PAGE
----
Warming up and Cooling down
Warming up and Cooling down
Warm up – Purpose
The purpose of the warm up is to prepare an athlete
for activity both physically and mentally.
It is important that the warm up is specific to the
activity. I.e. the warm up should prepare the muscles
that are to be used and activate the energy systems
for the activity to follow.
The main functions are to:
Increase the heart rate
Raise the body temperature
Prepare the major joints of the body
Mentally prepare the athlete for exercise
The warm up can be categorised as either pulse-raisers or
Pulse-raisers – a simple cardiovascular exercise that will
raise a persons heart rate. Normally lasts for 5-10mins and
towards the end of this phase, the heart rate should be near
to the level expected for the main activity.
Stretches – these are used as part of a warm to improve
joint mobility. The joints will become warmer and allow a full
range of motion to be achieved. Should start with small
movements and progress to larger, full ranges.
Dynamic stretching – promotes a form of flexibility that is
beneficial in sports using momentum from an effort to
propel the muscle into an extended range of motion. Must
be in a controlled manner
The warm up should be customised to the physical
capabilities of the client and the intensity of the
A brief 10 minute warm up will be adequate for a
weekend runner, but a seasoned athlete may require
something more thorough.
1st phase – raising the heart rate, leading to an increase
in the speed of delivery of oxygen to muscles. E.g.
2nd phase – mobility or stretching exercises.
3rd phase – sport or skill specific component. E.g. if you
were warming up to play football, you will practice
kicking a ball.
A general warm up will still aim to raise the heart rate,
increase body temperature and improve joint mobility.
Resistance machines can be used with low weight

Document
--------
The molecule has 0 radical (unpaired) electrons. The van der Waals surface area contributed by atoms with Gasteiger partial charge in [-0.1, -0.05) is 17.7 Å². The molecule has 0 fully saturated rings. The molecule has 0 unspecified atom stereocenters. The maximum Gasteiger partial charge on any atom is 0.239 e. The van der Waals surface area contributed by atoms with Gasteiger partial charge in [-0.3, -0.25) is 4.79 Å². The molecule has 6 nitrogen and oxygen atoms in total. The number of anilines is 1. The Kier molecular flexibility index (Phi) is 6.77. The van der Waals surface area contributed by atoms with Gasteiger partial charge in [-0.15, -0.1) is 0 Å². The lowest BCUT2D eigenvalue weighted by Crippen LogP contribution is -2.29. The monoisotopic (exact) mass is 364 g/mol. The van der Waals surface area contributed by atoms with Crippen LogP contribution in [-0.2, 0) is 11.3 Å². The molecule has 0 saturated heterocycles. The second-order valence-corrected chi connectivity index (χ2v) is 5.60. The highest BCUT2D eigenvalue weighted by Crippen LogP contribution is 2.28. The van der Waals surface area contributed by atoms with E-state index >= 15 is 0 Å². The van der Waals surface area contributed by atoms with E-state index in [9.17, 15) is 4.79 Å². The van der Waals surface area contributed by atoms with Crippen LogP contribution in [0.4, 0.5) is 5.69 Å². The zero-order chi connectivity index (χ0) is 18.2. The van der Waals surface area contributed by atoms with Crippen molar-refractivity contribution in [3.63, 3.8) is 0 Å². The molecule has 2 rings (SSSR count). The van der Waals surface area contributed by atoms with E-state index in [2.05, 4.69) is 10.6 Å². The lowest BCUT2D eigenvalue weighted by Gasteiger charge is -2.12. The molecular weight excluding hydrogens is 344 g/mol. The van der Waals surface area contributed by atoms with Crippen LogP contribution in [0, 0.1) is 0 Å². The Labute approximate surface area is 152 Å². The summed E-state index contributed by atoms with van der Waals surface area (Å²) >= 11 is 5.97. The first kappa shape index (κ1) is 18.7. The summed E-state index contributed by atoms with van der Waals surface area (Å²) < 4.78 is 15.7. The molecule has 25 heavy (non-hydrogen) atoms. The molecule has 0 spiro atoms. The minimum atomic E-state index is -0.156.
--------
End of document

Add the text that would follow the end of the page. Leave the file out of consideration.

resistance and low repetitions. Intensity increases
Cool down – Purpose
The purpose of a cool down is to return the body to
its pre-exercise state.
The three main objectives of a cool down are:
Return the heart rate to normal
2. Remove any waste products that may have built up during
3. Return muscles to their original state.
A cool down will also keep the metabolic rate high and
capillaries dilated to enable oxygen to flush through the
A cool down will also reduce the effect of delayed-onset of
muscle soreness (DOMS).
The final part of the cool down should include stretching
that is designed to facilitate flexibility.
Lowering of the pulse – select cardiovascular
exercises that involve all the major muscle groups.
Decrease intensity gradually. Lasts for approx. 5
Stretches – will allow the muscles to return to their
normal working length. Can either be maintenance
Proprioceptive Neuromuscular Facilitation (PNF)
This is a combination of passive stretching and isometrics, in
which a muscle is first stretched and then contracted.
PNF was developed as a form of rehabilitation. It can also be
used to target specific muscle groups. As well as increasing
flexibility, it can also improve muscular strength.
Design a suitable warm-up and cool down for
a sport of your choice. Remember that your
warm-up should be specific to the exercise
you are about to undertake, and contain a
variety of stretches and pulse-raising
exercises. Having designed the warm-up and
cool down, demonstrate them to a small
group, describing the need for each chosen
P3 – To attain P3 consider how your body changes
immediately during exercise, and during longer,
sustained periods of exercise. You must consider the
sport you are warming up to perform and should
identify the specific muscles that will be used during